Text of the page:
Jan Ackerson is perhaps one of the best-known names at FaithWriters. Not only has she placed numerous times in the Writing Challenge editor’s choice, but she is a FaithWriters- approved editor, mentor to many, and provider of free weekly writing lessons for all FaithWriters members. And now, her fable for the “Candy” topic of the FaithWriter Writing Challenge, Salvo, has been recognized as Best of the Best for 2016 (her second time with this honor – not counting times she placed second or third in the competition). Join interviewer (and Jan friend/fan) Joanne Sher as she talks to her about her winning piece, her wishes for her writing lessons, and a bit about her life away from FaithWriters.

JOANNE SHER: Congratulations on your Best of the Best win. What was your reaction when you found out your piece was at the top?

JAN ACKERSON: I was incredibly excited!

JOANNE: I wish I could have seen your face. You were a regular challenge contributor for quite a while, but until recently, you hadn’t submitted a piece to the writing challenge in several years. What brought you back?

JAN: Well, I missed writing. I’d stopped for several reasons—busyness, family issues demanding my time and my energy, and a crisis of confidence, among others. But several months ago, I contributed to the KickStarter campaign of a writer whose work I admire, and the premium for my contribution was a few hours of one-on-one time with him, to critique my work and give me some direction for the future. He was very encouraging, and the spark to write again was ignited. But I’m still kind of shy about my writing, and I wanted to go back to a place where I felt comfortable before I branched out to other writing venues.

JOANNE: FaithWriters certainly fits the bill that way. So glad you came back. You have had many, many roles at FaithWriters, but right now, your most prominent contribution to the site is your weekly writing lessons. What keeps you doing them? Where do you get ideas for topics? What do you most want people to know about these lessons?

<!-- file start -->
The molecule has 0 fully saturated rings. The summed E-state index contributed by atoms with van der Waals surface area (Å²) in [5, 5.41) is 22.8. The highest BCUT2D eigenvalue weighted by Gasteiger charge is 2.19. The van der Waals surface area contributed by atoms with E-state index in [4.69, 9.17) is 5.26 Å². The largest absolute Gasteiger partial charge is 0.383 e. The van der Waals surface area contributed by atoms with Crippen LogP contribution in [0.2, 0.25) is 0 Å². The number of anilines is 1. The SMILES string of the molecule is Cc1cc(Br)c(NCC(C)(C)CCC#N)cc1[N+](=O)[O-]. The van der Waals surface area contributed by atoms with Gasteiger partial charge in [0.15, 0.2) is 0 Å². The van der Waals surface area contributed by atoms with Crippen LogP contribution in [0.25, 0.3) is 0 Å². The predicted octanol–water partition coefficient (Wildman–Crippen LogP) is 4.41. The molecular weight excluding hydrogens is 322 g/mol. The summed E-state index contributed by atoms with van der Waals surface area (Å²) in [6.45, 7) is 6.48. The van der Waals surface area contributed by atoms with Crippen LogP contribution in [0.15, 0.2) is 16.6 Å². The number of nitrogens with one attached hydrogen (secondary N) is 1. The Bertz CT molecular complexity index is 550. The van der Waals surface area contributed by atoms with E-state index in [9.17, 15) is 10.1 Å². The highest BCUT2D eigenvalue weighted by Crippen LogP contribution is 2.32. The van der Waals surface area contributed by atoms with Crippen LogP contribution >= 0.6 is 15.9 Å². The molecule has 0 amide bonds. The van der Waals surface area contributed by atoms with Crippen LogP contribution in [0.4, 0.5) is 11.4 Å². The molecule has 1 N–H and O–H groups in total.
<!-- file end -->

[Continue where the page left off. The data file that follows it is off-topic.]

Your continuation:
JAN: I keep doing them because I love to help people to become better writers. Some of my ideas come from my editing jobs; when I see a particular issue showing up over and over again, I figure maybe a lesson on that issue is in order. Deb Porter has requested several specific lessons based on problems she sees when she reads Writing Challenge entries. And some lessons have been requested by contributors to that particular forum.

I wish there was more participation—it has died down considerably in the past half year or so. I don’t think people realize that the lessons are absolutely free, and that I respond to every post.

JOANNE: Well, I hope this interview helps increase your participation.  The lessons really are wonderful, and your feedback priceless. Your winning entry, Salvo, is an incredible piece. What gave you the idea for it? How did it come together? Did it turn out how you wanted? What impact were you going for in the writing? Do you think you achieved it?

JAN: The topic for that week was ‘Candy,’ and it’s always been my goal to write as far out of the box as possible while still being true to the prompt. There aren’t many people who think of ‘war’ in the same context as ‘candy,’ so that’s where I started. It took shape as a fable, as that was the best vehicle for the central event of the story—firing candy instead of lethal projectiles. And I’m a peace-lover to the core, so of course that was going to be the take-away of the story: that soldiers are just boys who miss their mothers and grandmothers, and that peace could be a simple as deciding not to fight, just for today. There’s nothing I hope for more, on this earth, than the time when all the swords are beaten into plowshares.